Consider the following program that reverses an array of point elements, using a global temporary variable temp while swapping values.

#include <cilk/cilk.h>
#include <cstdio>

class point
   point() : x_(0), y_(0), valid_(false) {};
   void set (int x, int y) {
   x_ = x;
   y_ = y;
   valid_ = true;

   void reset() { valid_ = false; }

   bool is_valid() { return valid_; }
   int x() { if (valid_) return x_; else return -1; }
   int y() { if (valid_) return y_; else return -1; }

   int x_;
   int y_;
   bool valid_;
point temp; // temp is used when swapping two elements

int main(int argc, char **argv)
   int i;
   point ary[100];

   for (i = 0; i < 100; ++i)
     ary[i].set(i, i);

   cilk_for (int j = 0; j < 100 / 2; ++j)
   // reverse the array by swapping 0 and 99, 1 and 98, etc.
   temp.set(ary[j].x(), ary[j].y());
   ary[j].set (ary[100-j-1].x(), ary[100-j-1].y());
   ary[100-j-1].set (temp.x(), temp.y());
   // print the results
   for (i = 0; i < 100; ++i)
     std::printf ("%d: (%d, %d)\n", i, ary[i].x(), ary[i].y());

return 0;

There is a race on the global variable temp, but the serial program will work properly. In this example, it would be simple and safe to declare temp inside the cilk_for(). However, the "holder" pattern described below can be used to provide a form of storage that is local to strands.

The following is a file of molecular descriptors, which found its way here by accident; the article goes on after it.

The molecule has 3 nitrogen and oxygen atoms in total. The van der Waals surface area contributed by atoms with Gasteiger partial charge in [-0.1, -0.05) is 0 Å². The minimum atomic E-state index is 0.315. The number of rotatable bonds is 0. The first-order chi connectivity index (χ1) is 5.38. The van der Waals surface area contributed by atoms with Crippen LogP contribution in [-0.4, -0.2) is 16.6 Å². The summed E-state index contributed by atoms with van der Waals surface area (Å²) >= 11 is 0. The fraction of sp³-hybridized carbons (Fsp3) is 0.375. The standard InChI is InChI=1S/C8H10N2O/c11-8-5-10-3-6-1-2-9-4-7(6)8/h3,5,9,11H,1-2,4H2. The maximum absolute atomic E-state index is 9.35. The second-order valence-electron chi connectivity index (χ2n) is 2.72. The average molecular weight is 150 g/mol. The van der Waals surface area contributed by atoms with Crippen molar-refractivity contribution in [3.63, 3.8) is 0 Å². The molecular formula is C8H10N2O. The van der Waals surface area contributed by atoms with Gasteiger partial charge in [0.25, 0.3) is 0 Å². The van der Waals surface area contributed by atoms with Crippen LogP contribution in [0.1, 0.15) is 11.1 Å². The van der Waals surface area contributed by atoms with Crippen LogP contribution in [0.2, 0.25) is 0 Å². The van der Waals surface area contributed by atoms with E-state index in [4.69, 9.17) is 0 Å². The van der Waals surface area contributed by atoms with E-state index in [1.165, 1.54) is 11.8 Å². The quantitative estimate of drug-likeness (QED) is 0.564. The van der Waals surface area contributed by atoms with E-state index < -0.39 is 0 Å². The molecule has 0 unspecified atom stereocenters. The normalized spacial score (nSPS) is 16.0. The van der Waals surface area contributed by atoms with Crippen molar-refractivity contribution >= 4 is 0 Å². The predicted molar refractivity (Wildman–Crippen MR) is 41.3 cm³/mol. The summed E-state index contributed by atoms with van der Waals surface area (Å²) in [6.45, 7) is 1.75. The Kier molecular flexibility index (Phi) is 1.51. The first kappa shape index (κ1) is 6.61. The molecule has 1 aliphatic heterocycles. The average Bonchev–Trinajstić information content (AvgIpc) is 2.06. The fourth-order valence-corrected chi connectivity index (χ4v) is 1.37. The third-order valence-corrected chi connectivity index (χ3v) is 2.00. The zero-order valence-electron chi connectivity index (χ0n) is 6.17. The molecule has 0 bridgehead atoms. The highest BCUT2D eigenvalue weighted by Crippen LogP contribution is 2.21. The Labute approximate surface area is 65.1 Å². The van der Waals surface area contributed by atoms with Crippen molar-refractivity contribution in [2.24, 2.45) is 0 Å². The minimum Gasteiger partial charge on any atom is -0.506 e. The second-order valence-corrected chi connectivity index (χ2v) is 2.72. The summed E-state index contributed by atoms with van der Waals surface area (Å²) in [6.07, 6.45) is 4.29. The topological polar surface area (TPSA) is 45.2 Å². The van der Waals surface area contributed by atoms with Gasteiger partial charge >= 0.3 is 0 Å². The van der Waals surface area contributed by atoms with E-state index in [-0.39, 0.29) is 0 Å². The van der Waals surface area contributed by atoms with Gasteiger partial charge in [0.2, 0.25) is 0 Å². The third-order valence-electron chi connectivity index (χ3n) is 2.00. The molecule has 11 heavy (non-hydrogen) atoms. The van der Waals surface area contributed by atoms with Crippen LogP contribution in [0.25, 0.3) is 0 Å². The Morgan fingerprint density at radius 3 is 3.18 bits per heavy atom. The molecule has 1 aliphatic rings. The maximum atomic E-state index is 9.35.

The solution is to implement and use a "holder" reducer.

The point_holder class is the reducer. It uses the point class as the view. The Monoid class contains a reduce function that does nothing, since it doesn't matter which version is retained. The rest of the methods of point_holder allow you to access and update the reducer data.

#include <cilk/reducer.h>
class point
   // Define the point class here, exactly as above

// Define the point_holder reducer
class point_holder
   struct Monoid: cilk::monoid_base<point>
     // reduce function does nothing
     static void reduce (point *left, point *right) {}

   cilk::reducer<Monoid> imp_;

   point_holder() : imp_() {}

   void set(int x, int y) {
     point &p = imp_.view();
     p.set(x, y);

   bool is_valid() { return imp_.view().is_valid(); }

   int x() { return imp_.view().x(); }

   int y() { return imp_.view().y(); }
}; // class point_holder

To use the point_holder reducer in the sample program, replace the declaration of temp with a declaration using the reducer type.


point temp; // temp is used when swapping two elements


point_holder temp; // temp is used when swapping two elements

The rest of the original program remains unchanged.

To summarize how the point_holder reducer works:

  1. The default constructor creates a new instance whenever a new point_holder is created; that is, whenever temp is referenced after a steal.

  2. The reduce method does nothing. Since temp is used for temporary storage, there is no need to combine (reduce) the left and right instances.

  3. The default destructor invokes the destructor, freeing its memory.

  4. Because the local view value produced in a loop iteration is not combined with values from other iterations, it is valid to call x() and y() to get the local values within the cilk_for.

  5. Because the reduce() function for the holder does nothing, the default constructor does not need to provide a true identity value.

Submit feedback on this help topic

Copyright © 1996-2011, Intel Corporation. All rights reserved.